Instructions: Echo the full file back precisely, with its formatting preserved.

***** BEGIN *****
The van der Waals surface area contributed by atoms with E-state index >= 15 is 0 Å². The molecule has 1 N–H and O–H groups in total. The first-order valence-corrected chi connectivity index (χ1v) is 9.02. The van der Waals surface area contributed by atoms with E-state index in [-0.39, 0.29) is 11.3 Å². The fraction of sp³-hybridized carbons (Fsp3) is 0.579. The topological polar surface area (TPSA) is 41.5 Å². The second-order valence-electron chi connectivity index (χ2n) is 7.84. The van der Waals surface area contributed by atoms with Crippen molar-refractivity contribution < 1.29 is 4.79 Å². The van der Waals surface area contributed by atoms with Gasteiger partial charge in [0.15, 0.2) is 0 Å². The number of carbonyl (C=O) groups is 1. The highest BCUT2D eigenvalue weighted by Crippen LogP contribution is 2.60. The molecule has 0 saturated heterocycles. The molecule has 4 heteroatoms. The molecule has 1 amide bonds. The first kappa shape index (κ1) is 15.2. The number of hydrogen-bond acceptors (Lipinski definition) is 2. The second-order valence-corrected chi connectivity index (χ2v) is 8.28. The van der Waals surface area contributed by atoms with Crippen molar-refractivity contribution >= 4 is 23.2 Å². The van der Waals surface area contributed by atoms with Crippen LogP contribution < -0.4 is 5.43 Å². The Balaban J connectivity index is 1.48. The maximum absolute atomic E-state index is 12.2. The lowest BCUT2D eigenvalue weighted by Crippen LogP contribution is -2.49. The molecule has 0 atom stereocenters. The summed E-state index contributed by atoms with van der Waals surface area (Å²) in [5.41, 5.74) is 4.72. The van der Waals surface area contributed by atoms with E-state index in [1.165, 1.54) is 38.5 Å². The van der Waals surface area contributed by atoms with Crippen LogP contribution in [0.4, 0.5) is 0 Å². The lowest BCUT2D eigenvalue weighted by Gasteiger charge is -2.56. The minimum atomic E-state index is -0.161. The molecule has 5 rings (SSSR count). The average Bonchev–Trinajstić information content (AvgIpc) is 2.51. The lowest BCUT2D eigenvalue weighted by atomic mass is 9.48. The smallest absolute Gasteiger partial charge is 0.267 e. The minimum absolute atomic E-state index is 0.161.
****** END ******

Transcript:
The van der Waals surface area contributed by atoms with E-state index >= 15 is 0 Å². The molecule has 1 N–H and O–H groups in total. The first-order valence-corrected chi connectivity index (χ1v) is 9.02. The van der Waals surface area contributed by atoms with E-state index in [-0.39, 0.29) is 11.3 Å². The fraction of sp³-hybridized carbons (Fsp3) is 0.579. The topological polar surface area (TPSA) is 41.5 Å². The second-order valence-electron chi connectivity index (χ2n) is 7.84. The van der Waals surface area contributed by atoms with Crippen molar-refractivity contribution < 1.29 is 4.79 Å². The van der Waals surface area contributed by atoms with Gasteiger partial charge in [0.15, 0.2) is 0 Å². The number of carbonyl (C=O) groups is 1. The highest BCUT2D eigenvalue weighted by Crippen LogP contribution is 2.60. The molecule has 0 saturated heterocycles. The molecule has 4 heteroatoms. The molecule has 1 amide bonds. The first kappa shape index (κ1) is 15.2. The number of hydrogen-bond acceptors (Lipinski definition) is 2. The second-order valence-corrected chi connectivity index (χ2v) is 8.28. The van der Waals surface area contributed by atoms with Crippen molar-refractivity contribution >= 4 is 23.2 Å². The van der Waals surface area contributed by atoms with Crippen LogP contribution < -0.4 is 5.43 Å². The Balaban J connectivity index is 1.48. The maximum absolute atomic E-state index is 12.2. The lowest BCUT2D eigenvalue weighted by Crippen LogP contribution is -2.49. The molecule has 0 atom stereocenters. The summed E-state index contributed by atoms with van der Waals surface area (Å²) in [5.41, 5.74) is 4.72. The van der Waals surface area contributed by atoms with E-state index in [1.165, 1.54) is 38.5 Å². The van der Waals surface area contributed by atoms with Crippen LogP contribution in [0.4, 0.5) is 0 Å². The lowest BCUT2D eigenvalue weighted by Gasteiger charge is -2.56. The minimum atomic E-state index is -0.161. The molecule has 5 rings (SSSR count). The average Bonchev–Trinajstić information content (AvgIpc) is 2.51. The lowest BCUT2D eigenvalue weighted by atomic mass is 9.48. The smallest absolute Gasteiger partial charge is 0.267 e. The minimum absolute atomic E-state index is 0.161.